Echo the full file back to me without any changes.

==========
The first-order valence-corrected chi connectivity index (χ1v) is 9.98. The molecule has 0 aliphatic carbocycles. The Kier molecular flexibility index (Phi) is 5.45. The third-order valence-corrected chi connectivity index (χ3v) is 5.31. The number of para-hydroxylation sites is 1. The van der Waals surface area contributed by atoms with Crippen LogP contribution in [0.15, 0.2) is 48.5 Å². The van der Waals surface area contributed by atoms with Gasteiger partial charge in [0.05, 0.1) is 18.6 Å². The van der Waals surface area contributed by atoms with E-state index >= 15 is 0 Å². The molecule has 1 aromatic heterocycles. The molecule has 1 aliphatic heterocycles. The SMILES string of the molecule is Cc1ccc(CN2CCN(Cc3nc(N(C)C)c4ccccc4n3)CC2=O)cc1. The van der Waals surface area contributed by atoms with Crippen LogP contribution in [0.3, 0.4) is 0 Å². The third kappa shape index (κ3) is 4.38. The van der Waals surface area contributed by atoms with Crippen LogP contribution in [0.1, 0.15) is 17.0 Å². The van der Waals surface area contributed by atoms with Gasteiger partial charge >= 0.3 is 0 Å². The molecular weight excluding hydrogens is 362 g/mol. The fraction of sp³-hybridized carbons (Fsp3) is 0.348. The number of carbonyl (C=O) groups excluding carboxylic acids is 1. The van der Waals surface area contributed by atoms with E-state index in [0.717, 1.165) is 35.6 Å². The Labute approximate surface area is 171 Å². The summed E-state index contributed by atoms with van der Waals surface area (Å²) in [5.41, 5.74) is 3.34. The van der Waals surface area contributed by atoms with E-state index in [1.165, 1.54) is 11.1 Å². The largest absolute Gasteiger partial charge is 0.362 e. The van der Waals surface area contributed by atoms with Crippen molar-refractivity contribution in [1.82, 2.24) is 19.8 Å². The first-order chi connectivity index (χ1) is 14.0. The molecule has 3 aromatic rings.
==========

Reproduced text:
The first-order valence-corrected chi connectivity index (χ1v) is 9.98. The molecule has 0 aliphatic carbocycles. The Kier molecular flexibility index (Phi) is 5.45. The third-order valence-corrected chi connectivity index (χ3v) is 5.31. The number of para-hydroxylation sites is 1. The van der Waals surface area contributed by atoms with Crippen LogP contribution in [0.15, 0.2) is 48.5 Å². The van der Waals surface area contributed by atoms with Gasteiger partial charge in [0.05, 0.1) is 18.6 Å². The van der Waals surface area contributed by atoms with E-state index >= 15 is 0 Å². The molecule has 1 aromatic heterocycles. The molecule has 1 aliphatic heterocycles. The SMILES string of the molecule is Cc1ccc(CN2CCN(Cc3nc(N(C)C)c4ccccc4n3)CC2=O)cc1. The van der Waals surface area contributed by atoms with Crippen LogP contribution in [0.3, 0.4) is 0 Å². The third kappa shape index (κ3) is 4.38. The van der Waals surface area contributed by atoms with Crippen LogP contribution in [0.1, 0.15) is 17.0 Å². The van der Waals surface area contributed by atoms with Gasteiger partial charge >= 0.3 is 0 Å². The molecular weight excluding hydrogens is 362 g/mol. The fraction of sp³-hybridized carbons (Fsp3) is 0.348. The number of carbonyl (C=O) groups excluding carboxylic acids is 1. The van der Waals surface area contributed by atoms with E-state index in [0.717, 1.165) is 35.6 Å². The Labute approximate surface area is 171 Å². The summed E-state index contributed by atoms with van der Waals surface area (Å²) in [5.41, 5.74) is 3.34. The van der Waals surface area contributed by atoms with E-state index in [1.165, 1.54) is 11.1 Å². The largest absolute Gasteiger partial charge is 0.362 e. The van der Waals surface area contributed by atoms with Crippen molar-refractivity contribution in [1.82, 2.24) is 19.8 Å². The first-order chi connectivity index (χ1) is 14.0. The molecule has 3 aromatic rings.